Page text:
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Education

Lorain Schools faces state takeover

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LORAIN — The school district can’t comply in two years with a new state law, which could lead to an academic takeover by an unelected state CEO and academic commission, Lorain Superintendent Jeff Graham said Thursday.

Lorain has to score a C or better in the value-added and performance-index categories of the state report card for the next two years to comply. Since a 2013 state academic takeover by the unelected Lorain Academic Commission, Lorain has made progress, but with Ohio using new state tests this year, Graham said compliance “isn’t going to happen.”

Graham said the district is working well with the five-member commission on academic achievement strategies. He hopes Lorain will have demonstrated enough progress by the spring 2017 deadline to persuade Ohio Superintendent Richard Ross to release Lorain from academic takeover status, so the law wouldn’t apply.

“To put in a CEO and a new academic commission and come up with a new plan would be harmful to the district,” Graham said in a meeting with Andy Young, The Chronicle-Telegram editor. “To keep throwing different plans at something doesn’t work. You have to give the plan time to take hold.”

The law could result in Graham, who took over in August and has a three-year contract, being fired. It allows CEOs and academic commissions appointed by the Ohio Department of Education to run day-to-day operations in school districts in academic takeover, rather than superintendents and elected board members.

Lorain and Youngstown are the only Ohio districts taken over by the state and controlled by academic distress commissions. The legislation disbands current commissions and names new ones.

The law was abruptly passed by the Republican-majority Legislature in May without hearings. It would allow the CEO to fire administrators and teachers and close schools. It is scheduled to take effect in Youngstown later this month with a CEO appointed by year’s end.

Opponents say the law is unconstitutional and undemocratic. Youngstown Schools officials were in court Tuesday seeking an injunction against the law, the Youngstown Vindicator reported.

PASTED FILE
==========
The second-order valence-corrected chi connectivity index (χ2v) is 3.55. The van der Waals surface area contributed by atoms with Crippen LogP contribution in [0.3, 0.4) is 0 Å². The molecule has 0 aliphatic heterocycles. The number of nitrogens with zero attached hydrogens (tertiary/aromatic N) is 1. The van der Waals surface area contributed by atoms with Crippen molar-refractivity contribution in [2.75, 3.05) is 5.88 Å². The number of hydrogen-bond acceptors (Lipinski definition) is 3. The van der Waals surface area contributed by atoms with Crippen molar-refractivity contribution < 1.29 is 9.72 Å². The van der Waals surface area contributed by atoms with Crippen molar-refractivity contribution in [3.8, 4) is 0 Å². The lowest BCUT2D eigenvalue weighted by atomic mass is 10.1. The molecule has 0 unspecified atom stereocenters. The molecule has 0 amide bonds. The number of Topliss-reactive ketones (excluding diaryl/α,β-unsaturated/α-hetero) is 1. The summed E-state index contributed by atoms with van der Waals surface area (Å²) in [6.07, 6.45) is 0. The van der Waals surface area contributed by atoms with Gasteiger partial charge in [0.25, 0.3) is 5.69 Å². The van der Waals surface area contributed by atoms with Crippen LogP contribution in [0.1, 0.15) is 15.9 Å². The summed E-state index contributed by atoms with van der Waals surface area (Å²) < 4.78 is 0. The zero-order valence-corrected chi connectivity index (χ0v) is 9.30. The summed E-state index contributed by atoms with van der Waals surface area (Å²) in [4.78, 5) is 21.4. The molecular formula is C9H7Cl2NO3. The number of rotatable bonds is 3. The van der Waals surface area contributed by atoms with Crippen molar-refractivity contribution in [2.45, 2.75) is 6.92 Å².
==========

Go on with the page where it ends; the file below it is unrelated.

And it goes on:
Graham said there are no plans to join the lawsuit, but he plans to lobby the Ohio Board of Education, Gov. John Kasich, state Rep. Dan Ramos, D-Lorain, and state Sen. Gayle Manning, R-North Ridgeville. But first, he said Lorain must demonstrate progress with a six-point strategic plan that builds on progress made by former Superintendent Tom Tucker and incorporates the commission’s academic recovery plan. The six points are:

  • Increased community engagement.
  • Uniform academic standards to accommodate the high number of transient students in Lorain.
  • Ensure students are college- and career-ready.
  • Ensure staff meet cultural and demographic needs of students.
  • Improved recognition of staff achievements reducing turnover.
  • "Professional Learning Communities” in which teams of administrators and teachers develop better learning techniques.

About 87 percent of Lorain’s approximately 6,800 students live in poverty and some live with parents who are drug abusers or perpetrators or victims of domestic violence. Graham, who previously served as superintendent in Parma and Woodridge for a combined 12 years, acknowledged some children come to school unprepared to learn and teachers face immense challenges.

Despite the challenges, Graham said he’s optimistic. He said he’s not worried about losing his job.

“I truly believe we’re going to be OK,” he said. “This community is too proud to fail.”



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